Loss of heterozygosity
All diploid cells, for example most human somatic cells, contain two copies of the genome, one from each parent (chromosome pair); each human copy contains approximately 3 billion bases (adenine (A), guanine (G), cytosine (C) or thymine (T)). For the majority of positions in the genome the base present is consistent between individuals, however a small percentage may contain different bases (usually one of two; for instance, ‘A’ or ‘G’) and these positions are called ‘single nucleotide polymorphisms’ or ‘SNPs’. When the genomic copies derived from each parent have different bases for these polymorphic regions (SNPs) the region is said to be heterozygous. Most of the chromosomes within somatic cells of individuals are paired, allowing for SNP locations to be potentially heterozygous. However, one parental copy of a region can sometimes be lost, which results in the region having just one copy. The single copy cannot be heterozygous at SNP locations and therefore the region shows loss of heterozygosity (LOH). Loss of heterozygosity due to loss of one parental copy in a region is also called hemizygosity in that region.
The loss of heterozygosity is a common occurrence in cancer, where it indicates the absence of a functional tumor suppressor gene in the lost region. However, many people remain healthy with such a loss, because there still is one functional gene left on the other chromosome of the chromosome pair. The remaining copy of the tumor suppressor gene can be inactivated by a point mutation, leaving no tumor suppressor gene to protect the body. Loss of heterozygosity does not imply a homozygous state (which would require the presence of two identical alleles in the cell).
Knudson two-hit hypothesis of tumorigenesis
- First Hit: The first hit is classically thought of as a point mutation, but generally arises due to epigenetic events which inactivate one copy of a tumor suppressor gene (TSG), such as Rb1. In hereditary cancer syndromes, individuals are born with the first hit. The individual does not develop cancer at this point because the remaining TSG allele on the other locus is still functioning normally.
- Second Hit: While the second hit is commonly assumed to be a deletion that results in loss of the remaining functioning TSG allele, the original published mechanism of RB1 LOH was mitotic recombination/gene conversion/copy-neutral LOH, not deletion. There is a critical difference between deletion and CN-LOH, as the latter mechanism cannot be detected by comparative genomic hybridization (CGH)-based gene copy number counting, and requires allelic genotyping. Either way, LOH leaves only non-functioning alleles of the TSG, and the individual goes on to develop cancer.
Copy-neutral LOH is thus called because no net change in the copy number occurs in the affected individual. Possible causes for copy-neutral LOH include acquired uniparental disomy (UPD) and gene conversion. In UPD, a person receives two copies of a chromosome, or part of a chromosome, from one parent and no copies from the other parent due to errors in meiosis I or meiosis II. This acquired homozygosity could lead to development of cancer if the individual inherited a non-functional allele of a tumor suppressor gene.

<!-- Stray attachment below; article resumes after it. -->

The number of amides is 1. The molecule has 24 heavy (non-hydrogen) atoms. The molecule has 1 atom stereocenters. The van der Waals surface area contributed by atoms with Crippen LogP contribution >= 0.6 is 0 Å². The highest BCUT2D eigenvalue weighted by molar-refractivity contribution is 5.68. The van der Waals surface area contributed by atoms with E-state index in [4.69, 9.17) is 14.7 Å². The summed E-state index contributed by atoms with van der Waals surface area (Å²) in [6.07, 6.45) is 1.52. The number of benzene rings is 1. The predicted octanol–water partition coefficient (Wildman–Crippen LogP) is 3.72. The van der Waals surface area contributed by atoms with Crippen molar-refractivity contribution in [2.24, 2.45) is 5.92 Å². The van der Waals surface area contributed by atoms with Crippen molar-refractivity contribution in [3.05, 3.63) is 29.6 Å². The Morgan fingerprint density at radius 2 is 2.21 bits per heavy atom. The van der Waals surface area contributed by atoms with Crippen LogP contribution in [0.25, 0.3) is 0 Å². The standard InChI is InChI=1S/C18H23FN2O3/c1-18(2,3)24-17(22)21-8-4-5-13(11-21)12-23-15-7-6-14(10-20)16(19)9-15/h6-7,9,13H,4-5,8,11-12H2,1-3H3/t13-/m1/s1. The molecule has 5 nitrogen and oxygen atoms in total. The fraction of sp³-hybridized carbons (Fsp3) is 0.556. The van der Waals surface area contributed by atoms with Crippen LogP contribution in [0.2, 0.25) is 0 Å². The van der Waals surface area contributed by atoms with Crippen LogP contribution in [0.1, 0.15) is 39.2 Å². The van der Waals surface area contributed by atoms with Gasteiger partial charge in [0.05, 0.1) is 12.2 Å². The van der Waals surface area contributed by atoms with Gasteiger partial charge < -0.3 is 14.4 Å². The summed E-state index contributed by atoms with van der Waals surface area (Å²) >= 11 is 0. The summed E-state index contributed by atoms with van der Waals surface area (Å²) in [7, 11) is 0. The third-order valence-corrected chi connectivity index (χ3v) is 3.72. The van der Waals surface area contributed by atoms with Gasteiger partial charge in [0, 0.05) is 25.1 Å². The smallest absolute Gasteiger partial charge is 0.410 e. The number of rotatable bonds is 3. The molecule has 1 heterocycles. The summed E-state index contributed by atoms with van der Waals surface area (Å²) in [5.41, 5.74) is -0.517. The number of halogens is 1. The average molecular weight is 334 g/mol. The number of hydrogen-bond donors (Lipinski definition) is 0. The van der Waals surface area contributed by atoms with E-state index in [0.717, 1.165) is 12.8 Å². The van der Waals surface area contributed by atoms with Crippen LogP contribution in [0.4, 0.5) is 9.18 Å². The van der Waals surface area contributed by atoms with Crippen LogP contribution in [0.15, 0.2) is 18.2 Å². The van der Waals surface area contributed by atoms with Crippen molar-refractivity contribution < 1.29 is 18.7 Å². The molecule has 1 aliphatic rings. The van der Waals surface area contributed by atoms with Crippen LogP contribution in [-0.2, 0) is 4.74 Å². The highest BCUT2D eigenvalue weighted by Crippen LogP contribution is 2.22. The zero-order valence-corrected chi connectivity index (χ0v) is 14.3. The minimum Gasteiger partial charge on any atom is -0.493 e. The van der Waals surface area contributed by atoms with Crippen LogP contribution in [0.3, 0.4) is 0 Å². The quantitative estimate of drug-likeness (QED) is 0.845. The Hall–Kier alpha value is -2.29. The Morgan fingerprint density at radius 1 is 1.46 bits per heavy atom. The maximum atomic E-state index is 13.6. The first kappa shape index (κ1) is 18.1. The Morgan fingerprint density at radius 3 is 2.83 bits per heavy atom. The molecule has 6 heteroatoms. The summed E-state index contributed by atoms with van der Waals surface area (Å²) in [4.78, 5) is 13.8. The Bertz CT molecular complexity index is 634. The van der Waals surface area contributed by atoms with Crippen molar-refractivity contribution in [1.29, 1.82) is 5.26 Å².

In tumor cells copy-neutral LOH can be biologically equivalent to the second hit in the Knudson hypothesis. Acquired UPD is quite common in both hematologic and solid tumors, and is reported to constitute 20 to 80% of the LOH seen in human tumors. Determination of virtual karyotypes using SNP-based arrays can provide genome-wide copy number and LOH status, including detection of copy-neutral LOH. Copy-neutral LOH cannot be detected by arrayCGH, FISH, or conventional cytogenetics. SNP-based arrays are preferred for virtual karyotyping of tumors and can be performed on fresh or paraffin-embedded tissues.
The classical example of such a loss of protecting genes is hereditary retinoblastoma, in which one parent's contribution of the tumor suppressor Rb1 is flawed. Although most cells will have a functional second copy, chance loss of heterozygosity events in individual cells almost invariably lead to the development of this retinal cancer in the young child.
Breast Cancer and BRCA1/2
The genes BRCA1 and BRCA2 show loss of heterozygosity in samplings of tumors from patients who have germline mutations. BRCA1/2 are genes that produce proteins which regulate the DNA repair pathway by binding to Rad51.
Loss of heterozygosity can be identified in cancers by noting the presence of heterozygosity at a genetic locus in an organism's germline DNA, and the absence of heterozygosity at that locus in the cancer cells. This is often done using polymorphic markers, such as microsatellites or single-nucleotide polymorphisms, for which the two parents contributed different alleles. Genome-wide LOH status of fresh or paraffin embedded tissue samples can be assessed by virtual karyotyping using SNP arrays.
In asexual organisms
It has been proposed that LOH may limit the longevity of asexual organisms. The minor allele in heterozygous areas of the genome is likely to have mild fitness consequences compared to de-novo mutations because selection has had time to remove deleterious alleles. When allelic gene conversion removes the major allele at these sites organisms are likely to experience a mild decline in fitness. Because LOH is much more common than de-novo mutation, and because the fitness consequences are closer to neutrality, this process should drive Muller's ratchet more quickly than de-novo mutations. While this process has received little experimental investigation, it is known that major signature of asexuality in metazoan genomes appears to be genome wide LOH, a sort of anti-meselson effect.
- Microsatellite instability
- Tumor suppressor gene
- Virtual Karyotype
- Knudson hypothesis
- Deletion (genetics)
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